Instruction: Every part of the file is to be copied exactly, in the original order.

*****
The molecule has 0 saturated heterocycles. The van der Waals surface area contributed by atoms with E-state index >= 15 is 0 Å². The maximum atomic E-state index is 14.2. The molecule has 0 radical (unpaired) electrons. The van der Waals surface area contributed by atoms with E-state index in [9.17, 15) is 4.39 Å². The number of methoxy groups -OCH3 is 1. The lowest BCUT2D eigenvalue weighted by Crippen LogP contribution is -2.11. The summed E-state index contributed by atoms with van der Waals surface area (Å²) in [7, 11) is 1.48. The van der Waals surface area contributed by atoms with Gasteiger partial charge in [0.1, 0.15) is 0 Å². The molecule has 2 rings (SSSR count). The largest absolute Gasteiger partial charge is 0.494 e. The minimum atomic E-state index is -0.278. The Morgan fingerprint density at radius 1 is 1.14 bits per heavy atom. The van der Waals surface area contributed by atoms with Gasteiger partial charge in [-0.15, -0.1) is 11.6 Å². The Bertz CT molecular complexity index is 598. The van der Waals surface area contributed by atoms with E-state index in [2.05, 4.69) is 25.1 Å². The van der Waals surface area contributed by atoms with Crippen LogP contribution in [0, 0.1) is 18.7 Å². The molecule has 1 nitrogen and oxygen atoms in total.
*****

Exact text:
The molecule has 0 saturated heterocycles. The van der Waals surface area contributed by atoms with E-state index >= 15 is 0 Å². The maximum atomic E-state index is 14.2. The molecule has 0 radical (unpaired) electrons. The van der Waals surface area contributed by atoms with E-state index in [9.17, 15) is 4.39 Å². The number of methoxy groups -OCH3 is 1. The lowest BCUT2D eigenvalue weighted by Crippen LogP contribution is -2.11. The summed E-state index contributed by atoms with van der Waals surface area (Å²) in [7, 11) is 1.48. The van der Waals surface area contributed by atoms with Gasteiger partial charge in [0.1, 0.15) is 0 Å². The molecule has 2 rings (SSSR count). The largest absolute Gasteiger partial charge is 0.494 e. The minimum atomic E-state index is -0.278. The Morgan fingerprint density at radius 1 is 1.14 bits per heavy atom. The van der Waals surface area contributed by atoms with Gasteiger partial charge in [-0.15, -0.1) is 11.6 Å². The Bertz CT molecular complexity index is 598. The van der Waals surface area contributed by atoms with E-state index in [2.05, 4.69) is 25.1 Å². The van der Waals surface area contributed by atoms with Crippen LogP contribution in [0, 0.1) is 18.7 Å². The molecule has 1 nitrogen and oxygen atoms in total.